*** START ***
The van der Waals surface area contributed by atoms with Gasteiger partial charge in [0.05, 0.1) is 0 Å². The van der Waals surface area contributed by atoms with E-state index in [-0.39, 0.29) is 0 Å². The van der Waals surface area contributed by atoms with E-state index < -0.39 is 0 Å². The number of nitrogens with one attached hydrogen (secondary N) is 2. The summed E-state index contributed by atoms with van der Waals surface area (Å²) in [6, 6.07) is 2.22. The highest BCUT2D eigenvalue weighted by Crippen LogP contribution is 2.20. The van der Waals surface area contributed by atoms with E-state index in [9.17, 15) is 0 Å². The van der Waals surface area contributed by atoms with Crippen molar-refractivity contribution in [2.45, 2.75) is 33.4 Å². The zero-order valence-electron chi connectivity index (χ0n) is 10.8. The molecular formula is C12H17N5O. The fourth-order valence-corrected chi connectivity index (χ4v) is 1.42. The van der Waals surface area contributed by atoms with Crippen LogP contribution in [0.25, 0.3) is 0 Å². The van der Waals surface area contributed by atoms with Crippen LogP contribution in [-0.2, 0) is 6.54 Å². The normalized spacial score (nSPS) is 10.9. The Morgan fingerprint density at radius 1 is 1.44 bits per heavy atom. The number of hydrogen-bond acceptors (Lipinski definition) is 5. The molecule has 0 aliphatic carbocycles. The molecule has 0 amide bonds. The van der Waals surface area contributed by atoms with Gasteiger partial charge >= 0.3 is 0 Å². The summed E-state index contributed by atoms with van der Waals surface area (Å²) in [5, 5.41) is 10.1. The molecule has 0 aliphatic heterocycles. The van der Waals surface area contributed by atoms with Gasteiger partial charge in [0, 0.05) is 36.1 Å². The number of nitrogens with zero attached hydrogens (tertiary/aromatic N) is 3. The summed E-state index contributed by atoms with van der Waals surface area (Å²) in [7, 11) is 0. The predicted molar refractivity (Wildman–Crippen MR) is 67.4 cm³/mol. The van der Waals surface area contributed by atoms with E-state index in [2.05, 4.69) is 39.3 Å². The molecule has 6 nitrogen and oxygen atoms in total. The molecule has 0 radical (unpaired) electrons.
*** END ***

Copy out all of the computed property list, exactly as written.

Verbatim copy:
The van der Waals surface area contributed by atoms with Gasteiger partial charge in [0.05, 0.1) is 0 Å². The van der Waals surface area contributed by atoms with E-state index in [-0.39, 0.29) is 0 Å². The van der Waals surface area contributed by atoms with E-state index < -0.39 is 0 Å². The number of nitrogens with one attached hydrogen (secondary N) is 2. The summed E-state index contributed by atoms with van der Waals surface area (Å²) in [6, 6.07) is 2.22. The highest BCUT2D eigenvalue weighted by Crippen LogP contribution is 2.20. The van der Waals surface area contributed by atoms with E-state index in [9.17, 15) is 0 Å². The van der Waals surface area contributed by atoms with Crippen molar-refractivity contribution in [2.45, 2.75) is 33.4 Å². The zero-order valence-electron chi connectivity index (χ0n) is 10.8. The molecular formula is C12H17N5O. The fourth-order valence-corrected chi connectivity index (χ4v) is 1.42. The van der Waals surface area contributed by atoms with Crippen LogP contribution in [0.25, 0.3) is 0 Å². The van der Waals surface area contributed by atoms with Crippen LogP contribution in [-0.2, 0) is 6.54 Å². The normalized spacial score (nSPS) is 10.9. The Morgan fingerprint density at radius 1 is 1.44 bits per heavy atom. The number of hydrogen-bond acceptors (Lipinski definition) is 5. The molecule has 0 aliphatic carbocycles. The molecule has 0 amide bonds. The van der Waals surface area contributed by atoms with Gasteiger partial charge >= 0.3 is 0 Å². The summed E-state index contributed by atoms with van der Waals surface area (Å²) in [5, 5.41) is 10.1. The molecule has 0 aliphatic heterocycles. The van der Waals surface area contributed by atoms with Gasteiger partial charge in [0, 0.05) is 36.1 Å². The number of nitrogens with zero attached hydrogens (tertiary/aromatic N) is 3. The summed E-state index contributed by atoms with van der Waals surface area (Å²) in [7, 11) is 0. The predicted molar refractivity (Wildman–Crippen MR) is 67.4 cm³/mol. The van der Waals surface area contributed by atoms with E-state index in [2.05, 4.69) is 39.3 Å². The molecule has 6 nitrogen and oxygen atoms in total. The molecule has 0 radical (unpaired) electrons.